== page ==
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In-Vehicle Navigation Sales Will Quadruple by 2019

And Google, Microsoft and Apple hope to be leading the charge.

by on Jul.11, 2012

Chevrolet's GogoLink is a new smartphone app-based navigation system.

The number of cars, trucks and crossovers sold with in-vehicles navigation systems will quadruple in North America by 2019, according to a new study, growing to nearly 13 million new systems annually.

But that may not be as good news as it might seem for traditional navi system suppliers, such as Denso, Harman or TomTom, cautions Boston-based Strategy Analytics, Inc. It warns that high-tech firms, such as Apple, Google and Microsoft, are “beginning to battle for share” as they grow their own automotive business.

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The good news is that future navigation systems, whoever supplies them, will likely be less expensive and offer significantly more features.  Price, even more than functionality, has been a barrier to entry for many consumers – or led them to go with aftermarket devices that can be purchased at a Costco for $100.  And now, potential buyers have the opportunity to go with smartphone navigation apps.


Portable “Navis” to Set New Sales Record

Defying the downturn: why automakers don't share the success.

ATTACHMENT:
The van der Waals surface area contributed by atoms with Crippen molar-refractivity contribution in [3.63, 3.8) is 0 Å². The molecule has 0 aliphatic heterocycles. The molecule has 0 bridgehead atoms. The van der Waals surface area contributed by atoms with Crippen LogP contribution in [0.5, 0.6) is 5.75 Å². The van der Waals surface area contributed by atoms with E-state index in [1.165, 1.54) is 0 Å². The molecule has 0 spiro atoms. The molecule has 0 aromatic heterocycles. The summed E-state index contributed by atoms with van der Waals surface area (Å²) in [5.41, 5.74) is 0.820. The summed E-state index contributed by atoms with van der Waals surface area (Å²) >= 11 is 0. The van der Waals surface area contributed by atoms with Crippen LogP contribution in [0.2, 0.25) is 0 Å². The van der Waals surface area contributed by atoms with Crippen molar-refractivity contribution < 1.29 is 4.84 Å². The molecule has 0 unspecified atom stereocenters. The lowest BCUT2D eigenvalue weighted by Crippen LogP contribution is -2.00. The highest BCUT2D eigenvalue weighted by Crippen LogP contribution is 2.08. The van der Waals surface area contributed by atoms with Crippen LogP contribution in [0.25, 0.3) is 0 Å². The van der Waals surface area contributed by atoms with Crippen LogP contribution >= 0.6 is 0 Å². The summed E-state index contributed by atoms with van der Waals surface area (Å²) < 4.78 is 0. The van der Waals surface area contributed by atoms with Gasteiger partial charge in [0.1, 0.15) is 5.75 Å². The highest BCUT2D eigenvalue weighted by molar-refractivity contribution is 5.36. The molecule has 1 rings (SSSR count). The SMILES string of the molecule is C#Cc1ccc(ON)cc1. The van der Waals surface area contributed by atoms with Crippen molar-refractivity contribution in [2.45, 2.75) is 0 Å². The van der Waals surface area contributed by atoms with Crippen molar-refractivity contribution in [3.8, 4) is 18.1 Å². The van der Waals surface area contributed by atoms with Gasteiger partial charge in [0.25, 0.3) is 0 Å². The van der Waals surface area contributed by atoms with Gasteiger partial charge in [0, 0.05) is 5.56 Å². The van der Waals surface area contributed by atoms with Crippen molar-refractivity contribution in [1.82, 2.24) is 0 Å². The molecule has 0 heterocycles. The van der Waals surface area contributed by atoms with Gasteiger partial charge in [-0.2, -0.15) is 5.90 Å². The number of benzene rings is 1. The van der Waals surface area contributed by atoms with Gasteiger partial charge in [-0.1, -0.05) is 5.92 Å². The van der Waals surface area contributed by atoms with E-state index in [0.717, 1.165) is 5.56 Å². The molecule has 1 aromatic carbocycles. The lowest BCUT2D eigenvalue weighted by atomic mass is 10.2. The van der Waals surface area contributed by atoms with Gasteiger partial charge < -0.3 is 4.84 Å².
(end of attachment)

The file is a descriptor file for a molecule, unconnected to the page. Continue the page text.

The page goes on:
by on Oct.05, 2009

What recession? Despite the sluggish economy, sales of portable "navis" will top 19 million this year, another record.

What recession? Despite the sluggish economy, sales of portable "navis" will top 19 million this year, another record.

In the carefully controlled aisles of the typical Costco superstore, one of the first things you’re likely to run into is a display for the portable navigation systems.  Plug one in, stick it onto your windshield and you’ll never get lost again, or so claim manufacturers like Garmin, Magellan and TomTom.

The technology has come a long way over the last quarter century.  The first commercial system, the Etak Navigator, required a half-dozen cassette-like data tapes to map a city the size of San Francisco.  Today’s “navi” unit is likely to cover the entire U.S. and Canada on a thumbnail-size memory chip.  And more and more of the devices are adding features like real-time traffic alerts, weather and a Bluetooth cellphone link.

Yet prices have plunged; from an average of $1,000 or more, early this decade, many models now come in at least than $200.

Navigate Your Way to!

Navigate Your Way to!

So, it’s perhaps no wonder that as an otherwise dreary 2009 comes to a close, industry analysts are forecasting that American consumers will have purchased a record 18 million portable navigation devices, up from the previous record, the 17.3 million sold last year.